The paper states, “In order to create holistic and effective solutions to end this heinous act, communities and leaders must be aware of the dynamics that are creating a ‘breeding ground’ for sex trafficking on the Navajo Nation.” “I know this is a very tough report,” Crotty said to delegates.
“This issue hits home in the communities, the families,” said Delegate Daniel Tso. “We need to collaborate. Not one agency or entity can address this alone.” The paper proposes that the generational trauma that has contributed to high levels of poverty, substance abuse, and sexual and domestic violence on the reservation can make Navajo citizens, especially youth and children, more susceptible to exploitation.
“Violence touches every individual on the Navajo. It’s a terrible threat that always binds us all,” said Crotty. “What we’re looking to do is restore healing in the communities and encourage them to tell their stories.” Sex trafficking is especially prevalent in isolated rural areas with high unemployment.
Brown said it’s time to put K’é into action and look out for everyone in the community, to keep an eye on neighbors, and learn the warning signs. “Look at your own children, your nieces and nephews, your grandbabies,” said Brown. “Imagine if someone took them.”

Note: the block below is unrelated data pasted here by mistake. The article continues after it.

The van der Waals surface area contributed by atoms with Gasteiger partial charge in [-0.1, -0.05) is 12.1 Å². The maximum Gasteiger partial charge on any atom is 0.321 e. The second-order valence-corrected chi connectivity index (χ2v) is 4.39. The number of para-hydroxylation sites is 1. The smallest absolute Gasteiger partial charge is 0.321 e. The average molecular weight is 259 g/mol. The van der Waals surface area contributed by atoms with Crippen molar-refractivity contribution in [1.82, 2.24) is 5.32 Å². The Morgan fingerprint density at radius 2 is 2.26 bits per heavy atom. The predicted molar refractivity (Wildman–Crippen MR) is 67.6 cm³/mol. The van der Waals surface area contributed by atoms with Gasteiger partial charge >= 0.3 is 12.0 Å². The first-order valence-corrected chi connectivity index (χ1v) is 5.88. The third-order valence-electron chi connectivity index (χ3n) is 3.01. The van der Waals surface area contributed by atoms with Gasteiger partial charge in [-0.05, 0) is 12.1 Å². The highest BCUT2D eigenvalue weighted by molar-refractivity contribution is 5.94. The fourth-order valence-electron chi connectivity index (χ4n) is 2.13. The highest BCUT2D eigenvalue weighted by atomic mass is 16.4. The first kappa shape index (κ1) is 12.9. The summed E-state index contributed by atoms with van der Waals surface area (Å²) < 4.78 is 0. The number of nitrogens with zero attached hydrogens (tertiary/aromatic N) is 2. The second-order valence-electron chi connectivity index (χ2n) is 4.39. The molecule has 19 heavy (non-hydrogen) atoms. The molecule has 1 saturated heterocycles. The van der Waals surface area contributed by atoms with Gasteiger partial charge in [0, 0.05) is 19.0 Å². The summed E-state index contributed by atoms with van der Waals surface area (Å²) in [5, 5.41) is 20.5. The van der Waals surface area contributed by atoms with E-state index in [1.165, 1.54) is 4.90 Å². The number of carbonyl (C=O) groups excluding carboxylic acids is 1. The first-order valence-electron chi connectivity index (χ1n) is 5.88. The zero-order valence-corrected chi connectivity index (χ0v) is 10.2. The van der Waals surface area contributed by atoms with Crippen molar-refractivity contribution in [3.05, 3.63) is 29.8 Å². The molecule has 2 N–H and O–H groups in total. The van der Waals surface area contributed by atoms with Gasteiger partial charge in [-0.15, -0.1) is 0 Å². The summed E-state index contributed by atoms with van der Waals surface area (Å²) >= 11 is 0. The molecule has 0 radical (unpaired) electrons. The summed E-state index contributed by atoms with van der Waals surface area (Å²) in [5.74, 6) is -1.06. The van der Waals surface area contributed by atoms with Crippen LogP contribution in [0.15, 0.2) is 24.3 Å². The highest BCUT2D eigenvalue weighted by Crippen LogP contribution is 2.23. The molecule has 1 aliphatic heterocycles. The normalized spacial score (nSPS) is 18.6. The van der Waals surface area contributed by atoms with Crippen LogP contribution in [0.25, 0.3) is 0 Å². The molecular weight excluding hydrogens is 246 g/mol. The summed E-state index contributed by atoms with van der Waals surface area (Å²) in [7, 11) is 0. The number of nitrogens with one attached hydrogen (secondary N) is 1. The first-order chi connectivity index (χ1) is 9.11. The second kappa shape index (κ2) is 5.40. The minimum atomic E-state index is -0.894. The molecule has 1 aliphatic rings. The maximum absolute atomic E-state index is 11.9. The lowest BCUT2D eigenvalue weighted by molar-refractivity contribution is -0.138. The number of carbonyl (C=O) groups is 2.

Brown also encourages students to look out for one another at school. “They are the first line of defense,” he said. “They protect each other.” He said it’s important to tell your children you love them because a lot of time the traffickers make victims feel loved in order to manipulate them. Brown said Native women, children and LGBTQ citizens are among the most highly targeted by traffickers.
Crotty added that children and young teens between 8 and 14 are particularly sought after. “I know this is a very challenging task,” said Delegate Charlaine Tso. “You lose sleep over it. You hear stories of survivors who have escaped and attacks they have faced.”
While traffickers can come from off-reservation, they are often within the victim’s family or social circle, much as with sexual assault and abuse, said Crotty. Addiction to alcohol or drugs, in particular, can increase a victim’s vulnerability and potential dependency on a trafficker. Sometimes children are even trafficked by their own families to sustain the adult’s habits or to pay household bills.
“We have to tell that story, not to shame people, but to tell people if that happens to you, we have resources to help heal you,” Crotty said. The paper states that bootleggers, gangs, and sex trafficking rings also help fuel the sex trade on Navajo.